Why Stigmas Against Men Who Wear Nail Polish Shouldn't Exist
Posted on December 11 2020
Throughout history, society has attached unfair stigmas against men who wear nail polish. People often assume that just because a man wears nail polish, he's either gay or transgender. Gender and sexuality should not be based on someone's personal aesthetic. Your appearance is unique to you. It's your way of expressing and presenting yourself to the world.
Up until recently, makeup and nail polish were basically taboos connected to men. However, with influencers like Manny Gutierrez and James Charles getting makeup endorsement deals, beauty brands are becoming more inclusive. However, something you still don't see as often...men who wear nail polish. Influencer Joey Graceffa is helping to change that. Allure spoke with Graceffa, who recently launched his own line of lacquer called Crystal Polish. "I think me wearing nail polish in general, has inspired a lot of other boys to wear it," he says. "Now that I have attached it to my brand and I have my own nail polish, boys [are starting to realize], 'Oh, not only does Joey wear nail polish, but he also creates his own line of it. He's real invested in this nail polish stuff, so I guess it's not taboo anymore if there's a male creating a nail polish line."
"I think me wearing nail polish in general, has inspired a lot of other boys to wear it."
- Joey Graceffa
Now, for some reason, if you're a male rockstar or a high profile musician, it's okay to wear nail polish. It's "normal". The same goes for male celebrities that wear nail polish. A majority of them are singers: Seal, Harry Styles, David Bowie, to name a few. K-Pop has been making waves in the U.S. Recently, a member of K-pop group EXO named Sehun appeared on the cover of the fall issue of China's SuperElle with graphic nail art. Celebrities like Zac Efron and Chris Hemsworth painted their nails to support the Polished Man campaign, which aims to raise awareness for victims of childhood abuse.
However, there are men out there like Graceffa who wear nail polish on a regular basis. Travis McElroy, co-host of several podcasts, including My Brother, My Brother and Me and Shmanners, finds the act of painting his nails a form of self-care. "It becomes a very meditative moment where it's like I'm doing something because I want to for myself," he told Allure. "If I'm preparing for an event or I just want to spend some time for myself, it's a very kind of personal touch that I can give myself. It's like hey I care about myself enough to do this for myself."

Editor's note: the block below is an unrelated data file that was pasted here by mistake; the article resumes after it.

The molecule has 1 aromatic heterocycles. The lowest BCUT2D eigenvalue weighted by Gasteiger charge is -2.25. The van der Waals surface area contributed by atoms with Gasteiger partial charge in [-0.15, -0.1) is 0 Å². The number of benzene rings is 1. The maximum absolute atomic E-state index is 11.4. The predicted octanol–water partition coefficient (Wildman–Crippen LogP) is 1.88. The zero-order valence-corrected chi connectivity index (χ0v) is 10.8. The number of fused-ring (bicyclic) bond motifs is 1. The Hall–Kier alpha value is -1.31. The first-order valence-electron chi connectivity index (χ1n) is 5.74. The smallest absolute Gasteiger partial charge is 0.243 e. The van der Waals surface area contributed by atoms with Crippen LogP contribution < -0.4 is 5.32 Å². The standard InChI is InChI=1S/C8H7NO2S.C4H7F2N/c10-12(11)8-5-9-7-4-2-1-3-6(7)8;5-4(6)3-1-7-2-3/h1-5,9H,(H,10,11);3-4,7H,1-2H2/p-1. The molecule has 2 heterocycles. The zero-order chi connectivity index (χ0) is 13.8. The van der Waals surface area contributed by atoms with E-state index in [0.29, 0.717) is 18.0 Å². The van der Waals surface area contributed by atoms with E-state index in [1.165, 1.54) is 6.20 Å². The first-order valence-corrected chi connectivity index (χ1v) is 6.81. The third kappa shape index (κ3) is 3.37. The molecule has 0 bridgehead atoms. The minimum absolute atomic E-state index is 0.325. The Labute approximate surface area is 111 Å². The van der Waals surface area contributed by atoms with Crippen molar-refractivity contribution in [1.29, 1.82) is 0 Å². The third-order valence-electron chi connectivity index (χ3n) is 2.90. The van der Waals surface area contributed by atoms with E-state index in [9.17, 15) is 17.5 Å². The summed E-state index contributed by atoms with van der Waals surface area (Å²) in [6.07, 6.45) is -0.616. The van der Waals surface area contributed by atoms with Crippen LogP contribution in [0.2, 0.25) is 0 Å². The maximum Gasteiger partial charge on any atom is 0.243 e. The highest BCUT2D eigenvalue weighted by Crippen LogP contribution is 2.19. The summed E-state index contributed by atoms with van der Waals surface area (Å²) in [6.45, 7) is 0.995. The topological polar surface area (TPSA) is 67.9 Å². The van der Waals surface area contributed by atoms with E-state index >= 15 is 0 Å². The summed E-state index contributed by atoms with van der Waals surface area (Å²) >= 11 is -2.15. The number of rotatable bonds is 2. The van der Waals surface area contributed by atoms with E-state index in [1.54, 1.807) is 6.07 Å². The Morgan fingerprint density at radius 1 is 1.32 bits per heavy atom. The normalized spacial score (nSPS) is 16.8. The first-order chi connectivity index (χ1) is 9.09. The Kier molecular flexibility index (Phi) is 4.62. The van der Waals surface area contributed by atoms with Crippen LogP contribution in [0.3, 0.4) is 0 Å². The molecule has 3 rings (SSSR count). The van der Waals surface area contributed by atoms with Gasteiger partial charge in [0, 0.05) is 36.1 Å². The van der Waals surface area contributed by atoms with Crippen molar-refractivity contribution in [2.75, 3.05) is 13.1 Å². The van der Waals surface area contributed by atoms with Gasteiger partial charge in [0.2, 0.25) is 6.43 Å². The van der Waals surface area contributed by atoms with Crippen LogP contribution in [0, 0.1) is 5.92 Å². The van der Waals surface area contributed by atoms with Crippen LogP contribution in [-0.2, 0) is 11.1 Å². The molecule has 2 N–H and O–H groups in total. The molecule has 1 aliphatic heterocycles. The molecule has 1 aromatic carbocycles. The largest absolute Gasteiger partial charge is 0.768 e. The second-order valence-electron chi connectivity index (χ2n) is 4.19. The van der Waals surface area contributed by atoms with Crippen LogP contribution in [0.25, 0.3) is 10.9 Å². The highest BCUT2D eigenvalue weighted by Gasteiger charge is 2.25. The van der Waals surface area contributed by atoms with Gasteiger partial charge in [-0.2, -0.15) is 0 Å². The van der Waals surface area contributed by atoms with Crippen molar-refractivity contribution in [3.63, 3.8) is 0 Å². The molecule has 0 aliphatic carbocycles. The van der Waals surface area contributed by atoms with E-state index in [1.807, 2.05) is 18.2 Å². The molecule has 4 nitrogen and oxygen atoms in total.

"If I'm preparing for an event or I just want to spend some time for myself, it's a very kind of personal touch that I can give myself. It's like hey I care about myself enough to do this for myself."
- Travis McElroy
These men are not alone. There's a whole online community via Reddit called "Male Polish," where men from all over the world post pictures of their manicured hands. Some even share their first time wearing nail polish. Others share their favorite color of the moment. One person shared his worries about buying nail polish at the store himself. This community is a safe space, where people can remain anonymous if they wish, and everyone's supportive of the idea.
Instagram is also becoming a platform for men who wear nail polish. We were recently tagged by Bryant (@cornbread_booty), who knows how to rock nail polish.
Mike (@catlovingdartthrower) also posts #nailfies and recently tagged us in this this photo. Essie's Wile Nude looks great on him!
Although we may have a long way to go in terms of "normalizing" men and nail polish, brands are taking steps in the right direction! OPI recently launched their "Men Who Mani-Up" campaign, aimed to break gender stereotypes. The men featured in their campaign video all expressed that it would be uncomfortable at first, but once they did it, they felt this sense of liberation.
So what is the takeaway from all of this? Wearing nail polish does not make anyone more or less masculine or feminine. Ryan Morgan, co-founder of the hair dye brand Arctic Fox, told Allure, "it is what it is. You're definitely no less masculine or no more with nail polish or makeup on. That comes from within and who you are and how you are in the world more than what you put on."